by Guinotte Wise
I loved this book of straight-talking, large-living, humorous horse sense essays! Find my review below or on Goodreads.
Over the holidays I imbibed Guinotte Wise’s wise — and wise-cracking! — book of living large essays, “Chickens One Day, Feathers the Next.”
In his 80s now, this sculptor, horseman, motorcycle enthusiast, rodeo rider, screenwriter and former ad man and alcoholic can spin a yarn about his past, present and no less than the state of the world. He does so with the clarity of someone who’s lived a colorful life and doesn’t try to be anyone but his flawed, humorous self.
One of my favorite essays, “The Horse Worrier,” winds its meandering and very amusing way through the author’s unrequited love for horses until becoming an ode to his favorite beast, Percy: “He spoiled me for all time, made me think that I was some kind of natural horseman, pumped my ego way up, and became, in a very short time, my partner.”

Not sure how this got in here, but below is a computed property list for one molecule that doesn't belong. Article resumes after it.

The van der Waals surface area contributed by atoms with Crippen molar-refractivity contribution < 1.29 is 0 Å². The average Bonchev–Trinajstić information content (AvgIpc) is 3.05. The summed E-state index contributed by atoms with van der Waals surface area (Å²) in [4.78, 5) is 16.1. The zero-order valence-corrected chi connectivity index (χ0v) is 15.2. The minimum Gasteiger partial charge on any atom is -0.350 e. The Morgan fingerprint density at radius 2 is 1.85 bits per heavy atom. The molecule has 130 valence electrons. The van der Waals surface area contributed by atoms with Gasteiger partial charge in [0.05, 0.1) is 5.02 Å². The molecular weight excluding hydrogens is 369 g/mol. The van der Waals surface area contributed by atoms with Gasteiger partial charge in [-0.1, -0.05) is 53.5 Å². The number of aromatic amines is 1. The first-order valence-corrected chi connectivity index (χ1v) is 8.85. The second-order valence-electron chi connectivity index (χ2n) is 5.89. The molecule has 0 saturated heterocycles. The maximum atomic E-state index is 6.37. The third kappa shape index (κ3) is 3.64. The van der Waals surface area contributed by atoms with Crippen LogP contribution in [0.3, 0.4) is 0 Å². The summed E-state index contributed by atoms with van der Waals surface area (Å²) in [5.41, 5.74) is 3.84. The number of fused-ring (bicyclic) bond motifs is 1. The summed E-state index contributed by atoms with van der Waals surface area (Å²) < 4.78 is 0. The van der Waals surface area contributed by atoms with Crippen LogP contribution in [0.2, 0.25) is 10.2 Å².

Though Wise lived for a time in Los Angeles, his writing voice, and the characters he writes about, are rural Midwesterners who don’t mince words, like Percy’s previous owner, who was ready to sell the spirited animal because, “Sumbitch drug me on a gravel road.”
What a treat to hear from an author with that rare Mark Twainian mix of wisdom and humorous self-deprecation!
For updates about Martha’s forthcoming memoir, Bliss Road (June 2023), historical novel, The Falcon, the Wolf and the Hummingbird (October 2023), or other books, news and giveaways, subscribe to her website.